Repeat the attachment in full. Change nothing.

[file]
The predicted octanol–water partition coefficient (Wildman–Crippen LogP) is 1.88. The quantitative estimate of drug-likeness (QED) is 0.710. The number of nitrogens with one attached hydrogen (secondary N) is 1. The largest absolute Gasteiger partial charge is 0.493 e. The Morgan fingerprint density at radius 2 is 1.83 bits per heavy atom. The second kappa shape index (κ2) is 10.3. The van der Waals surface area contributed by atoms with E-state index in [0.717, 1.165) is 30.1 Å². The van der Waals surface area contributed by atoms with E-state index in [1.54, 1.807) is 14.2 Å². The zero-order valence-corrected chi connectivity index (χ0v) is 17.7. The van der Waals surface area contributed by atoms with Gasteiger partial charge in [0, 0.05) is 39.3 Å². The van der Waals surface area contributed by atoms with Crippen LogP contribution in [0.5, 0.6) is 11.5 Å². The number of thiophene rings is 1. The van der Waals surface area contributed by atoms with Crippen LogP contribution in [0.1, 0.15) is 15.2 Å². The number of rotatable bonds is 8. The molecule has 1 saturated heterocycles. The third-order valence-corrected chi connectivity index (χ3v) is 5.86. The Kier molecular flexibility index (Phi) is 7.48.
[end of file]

The predicted octanol–water partition coefficient (Wildman–Crippen LogP) is 1.88. The quantitative estimate of drug-likeness (QED) is 0.710. The number of nitrogens with one attached hydrogen (secondary N) is 1. The largest absolute Gasteiger partial charge is 0.493 e. The Morgan fingerprint density at radius 2 is 1.83 bits per heavy atom. The second kappa shape index (κ2) is 10.3. The van der Waals surface area contributed by atoms with E-state index in [0.717, 1.165) is 30.1 Å². The van der Waals surface area contributed by atoms with E-state index in [1.54, 1.807) is 14.2 Å². The zero-order valence-corrected chi connectivity index (χ0v) is 17.7. The van der Waals surface area contributed by atoms with Gasteiger partial charge in [0, 0.05) is 39.3 Å². The van der Waals surface area contributed by atoms with Crippen LogP contribution in [0.5, 0.6) is 11.5 Å². The number of thiophene rings is 1. The van der Waals surface area contributed by atoms with Crippen LogP contribution in [0.1, 0.15) is 15.2 Å². The number of rotatable bonds is 8. The molecule has 1 saturated heterocycles. The third-order valence-corrected chi connectivity index (χ3v) is 5.86. The Kier molecular flexibility index (Phi) is 7.48.